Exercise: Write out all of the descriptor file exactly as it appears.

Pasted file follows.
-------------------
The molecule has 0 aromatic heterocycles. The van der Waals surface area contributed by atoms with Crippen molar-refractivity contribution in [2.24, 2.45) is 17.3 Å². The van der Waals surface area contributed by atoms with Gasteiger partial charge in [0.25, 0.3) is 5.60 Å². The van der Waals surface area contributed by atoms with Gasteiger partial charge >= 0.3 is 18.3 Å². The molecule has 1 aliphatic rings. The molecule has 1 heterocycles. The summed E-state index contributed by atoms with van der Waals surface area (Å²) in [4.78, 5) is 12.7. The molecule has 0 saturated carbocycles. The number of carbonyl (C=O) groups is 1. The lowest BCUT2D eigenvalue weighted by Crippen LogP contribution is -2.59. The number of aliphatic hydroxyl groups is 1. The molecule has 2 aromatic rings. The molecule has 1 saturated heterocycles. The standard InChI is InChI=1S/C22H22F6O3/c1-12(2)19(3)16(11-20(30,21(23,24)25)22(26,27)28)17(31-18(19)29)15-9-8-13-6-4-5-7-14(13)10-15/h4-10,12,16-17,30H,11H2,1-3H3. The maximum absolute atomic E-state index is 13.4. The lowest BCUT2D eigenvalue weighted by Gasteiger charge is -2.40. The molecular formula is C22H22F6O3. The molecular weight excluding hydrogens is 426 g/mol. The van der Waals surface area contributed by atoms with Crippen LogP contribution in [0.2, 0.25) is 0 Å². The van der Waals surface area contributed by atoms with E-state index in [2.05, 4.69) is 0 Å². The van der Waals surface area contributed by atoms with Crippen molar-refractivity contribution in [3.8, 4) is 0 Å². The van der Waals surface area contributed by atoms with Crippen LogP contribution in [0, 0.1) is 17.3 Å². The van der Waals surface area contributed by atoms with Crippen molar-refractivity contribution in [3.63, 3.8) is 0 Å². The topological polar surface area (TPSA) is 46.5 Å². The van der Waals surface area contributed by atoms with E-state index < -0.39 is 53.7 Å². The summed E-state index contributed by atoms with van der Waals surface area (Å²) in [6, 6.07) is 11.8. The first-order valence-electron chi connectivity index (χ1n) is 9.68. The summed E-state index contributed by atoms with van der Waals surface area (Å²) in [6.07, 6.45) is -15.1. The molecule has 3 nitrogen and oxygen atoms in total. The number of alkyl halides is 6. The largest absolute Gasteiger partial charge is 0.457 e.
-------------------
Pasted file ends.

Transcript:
The molecule has 0 aromatic heterocycles. The van der Waals surface area contributed by atoms with Crippen molar-refractivity contribution in [2.24, 2.45) is 17.3 Å². The van der Waals surface area contributed by atoms with Gasteiger partial charge in [0.25, 0.3) is 5.60 Å². The van der Waals surface area contributed by atoms with Gasteiger partial charge >= 0.3 is 18.3 Å². The molecule has 1 aliphatic rings. The molecule has 1 heterocycles. The summed E-state index contributed by atoms with van der Waals surface area (Å²) in [4.78, 5) is 12.7. The molecule has 0 saturated carbocycles. The number of carbonyl (C=O) groups is 1. The lowest BCUT2D eigenvalue weighted by Crippen LogP contribution is -2.59. The number of aliphatic hydroxyl groups is 1. The molecule has 2 aromatic rings. The molecule has 1 saturated heterocycles. The standard InChI is InChI=1S/C22H22F6O3/c1-12(2)19(3)16(11-20(30,21(23,24)25)22(26,27)28)17(31-18(19)29)15-9-8-13-6-4-5-7-14(13)10-15/h4-10,12,16-17,30H,11H2,1-3H3. The maximum absolute atomic E-state index is 13.4. The lowest BCUT2D eigenvalue weighted by Gasteiger charge is -2.40. The molecular formula is C22H22F6O3. The molecular weight excluding hydrogens is 426 g/mol. The van der Waals surface area contributed by atoms with Crippen LogP contribution in [0.2, 0.25) is 0 Å². The van der Waals surface area contributed by atoms with E-state index in [2.05, 4.69) is 0 Å². The van der Waals surface area contributed by atoms with Crippen molar-refractivity contribution in [3.8, 4) is 0 Å². The van der Waals surface area contributed by atoms with Crippen LogP contribution in [0, 0.1) is 17.3 Å². The van der Waals surface area contributed by atoms with Crippen molar-refractivity contribution in [3.63, 3.8) is 0 Å². The topological polar surface area (TPSA) is 46.5 Å². The van der Waals surface area contributed by atoms with E-state index < -0.39 is 53.7 Å². The summed E-state index contributed by atoms with van der Waals surface area (Å²) in [6, 6.07) is 11.8. The first-order valence-electron chi connectivity index (χ1n) is 9.68. The summed E-state index contributed by atoms with van der Waals surface area (Å²) in [6.07, 6.45) is -15.1. The molecule has 3 nitrogen and oxygen atoms in total. The number of alkyl halides is 6. The largest absolute Gasteiger partial charge is 0.457 e.